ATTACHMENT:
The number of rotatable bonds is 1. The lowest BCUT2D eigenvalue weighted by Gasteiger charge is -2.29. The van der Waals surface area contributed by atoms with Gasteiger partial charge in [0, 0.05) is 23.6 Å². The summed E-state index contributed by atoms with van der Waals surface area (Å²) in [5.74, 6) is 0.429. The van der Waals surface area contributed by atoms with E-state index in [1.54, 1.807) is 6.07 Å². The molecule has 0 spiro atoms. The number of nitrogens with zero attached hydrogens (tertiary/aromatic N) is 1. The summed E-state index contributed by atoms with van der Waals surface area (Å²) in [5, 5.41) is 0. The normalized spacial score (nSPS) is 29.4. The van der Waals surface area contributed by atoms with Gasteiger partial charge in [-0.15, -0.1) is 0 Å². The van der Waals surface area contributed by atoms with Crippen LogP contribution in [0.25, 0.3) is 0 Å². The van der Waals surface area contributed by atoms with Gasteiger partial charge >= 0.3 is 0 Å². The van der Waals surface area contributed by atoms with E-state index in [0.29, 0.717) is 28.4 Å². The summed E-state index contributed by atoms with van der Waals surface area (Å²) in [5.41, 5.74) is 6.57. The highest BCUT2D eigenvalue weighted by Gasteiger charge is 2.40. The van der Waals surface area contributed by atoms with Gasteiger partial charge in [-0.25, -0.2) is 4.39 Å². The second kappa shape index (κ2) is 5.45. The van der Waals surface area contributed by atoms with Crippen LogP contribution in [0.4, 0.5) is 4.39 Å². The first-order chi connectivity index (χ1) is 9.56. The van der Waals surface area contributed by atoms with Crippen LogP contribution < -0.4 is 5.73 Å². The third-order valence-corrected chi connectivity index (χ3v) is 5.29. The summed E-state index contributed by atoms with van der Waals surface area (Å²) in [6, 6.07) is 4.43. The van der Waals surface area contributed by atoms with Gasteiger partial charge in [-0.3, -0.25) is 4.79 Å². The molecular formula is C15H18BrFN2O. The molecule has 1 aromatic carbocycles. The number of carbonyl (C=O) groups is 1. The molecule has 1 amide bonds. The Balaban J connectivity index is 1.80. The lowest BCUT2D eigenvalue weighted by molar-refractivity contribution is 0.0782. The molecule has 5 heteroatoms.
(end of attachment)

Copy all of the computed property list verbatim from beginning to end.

The number of rotatable bonds is 1. The lowest BCUT2D eigenvalue weighted by Gasteiger charge is -2.29. The van der Waals surface area contributed by atoms with Gasteiger partial charge in [0, 0.05) is 23.6 Å². The summed E-state index contributed by atoms with van der Waals surface area (Å²) in [5.74, 6) is 0.429. The van der Waals surface area contributed by atoms with E-state index in [1.54, 1.807) is 6.07 Å². The molecule has 0 spiro atoms. The number of nitrogens with zero attached hydrogens (tertiary/aromatic N) is 1. The summed E-state index contributed by atoms with van der Waals surface area (Å²) in [5, 5.41) is 0. The normalized spacial score (nSPS) is 29.4. The van der Waals surface area contributed by atoms with Gasteiger partial charge in [-0.15, -0.1) is 0 Å². The van der Waals surface area contributed by atoms with Crippen LogP contribution in [0.25, 0.3) is 0 Å². The van der Waals surface area contributed by atoms with Gasteiger partial charge >= 0.3 is 0 Å². The van der Waals surface area contributed by atoms with E-state index in [0.29, 0.717) is 28.4 Å². The summed E-state index contributed by atoms with van der Waals surface area (Å²) in [5.41, 5.74) is 6.57. The highest BCUT2D eigenvalue weighted by Gasteiger charge is 2.40. The van der Waals surface area contributed by atoms with Gasteiger partial charge in [-0.25, -0.2) is 4.39 Å². The second kappa shape index (κ2) is 5.45. The van der Waals surface area contributed by atoms with Crippen LogP contribution in [0.4, 0.5) is 4.39 Å². The first-order chi connectivity index (χ1) is 9.56. The van der Waals surface area contributed by atoms with Crippen LogP contribution < -0.4 is 5.73 Å². The third-order valence-corrected chi connectivity index (χ3v) is 5.29. The summed E-state index contributed by atoms with van der Waals surface area (Å²) in [6, 6.07) is 4.43. The van der Waals surface area contributed by atoms with Gasteiger partial charge in [-0.3, -0.25) is 4.79 Å². The molecular formula is C15H18BrFN2O. The molecule has 1 aromatic carbocycles. The number of carbonyl (C=O) groups is 1. The molecule has 1 amide bonds. The Balaban J connectivity index is 1.80. The lowest BCUT2D eigenvalue weighted by molar-refractivity contribution is 0.0782. The molecule has 5 heteroatoms.